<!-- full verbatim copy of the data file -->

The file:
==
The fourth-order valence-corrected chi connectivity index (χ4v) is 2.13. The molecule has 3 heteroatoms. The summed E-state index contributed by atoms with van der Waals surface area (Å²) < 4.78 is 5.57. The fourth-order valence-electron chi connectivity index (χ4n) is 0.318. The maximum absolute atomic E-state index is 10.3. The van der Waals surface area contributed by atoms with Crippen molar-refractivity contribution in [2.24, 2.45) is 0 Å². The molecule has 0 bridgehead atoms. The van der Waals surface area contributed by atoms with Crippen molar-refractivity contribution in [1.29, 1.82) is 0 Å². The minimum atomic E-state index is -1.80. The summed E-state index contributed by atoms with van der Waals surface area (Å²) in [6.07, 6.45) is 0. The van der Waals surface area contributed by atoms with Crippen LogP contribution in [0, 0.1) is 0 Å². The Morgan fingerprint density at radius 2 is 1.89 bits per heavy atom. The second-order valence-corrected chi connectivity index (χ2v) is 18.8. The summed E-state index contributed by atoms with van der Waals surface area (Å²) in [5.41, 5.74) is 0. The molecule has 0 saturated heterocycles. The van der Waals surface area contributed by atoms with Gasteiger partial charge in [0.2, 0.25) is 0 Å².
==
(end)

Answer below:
The fourth-order valence-corrected chi connectivity index (χ4v) is 2.13. The molecule has 3 heteroatoms. The summed E-state index contributed by atoms with van der Waals surface area (Å²) < 4.78 is 5.57. The fourth-order valence-electron chi connectivity index (χ4n) is 0.318. The maximum absolute atomic E-state index is 10.3. The van der Waals surface area contributed by atoms with Crippen molar-refractivity contribution in [2.24, 2.45) is 0 Å². The molecule has 0 bridgehead atoms. The van der Waals surface area contributed by atoms with Crippen molar-refractivity contribution in [1.29, 1.82) is 0 Å². The minimum atomic E-state index is -1.80. The summed E-state index contributed by atoms with van der Waals surface area (Å²) in [6.07, 6.45) is 0. The van der Waals surface area contributed by atoms with Crippen LogP contribution in [0, 0.1) is 0 Å². The Morgan fingerprint density at radius 2 is 1.89 bits per heavy atom. The second-order valence-corrected chi connectivity index (χ2v) is 18.8. The summed E-state index contributed by atoms with van der Waals surface area (Å²) in [5.41, 5.74) is 0. The molecule has 0 saturated heterocycles. The van der Waals surface area contributed by atoms with Gasteiger partial charge in [0.2, 0.25) is 0 Å².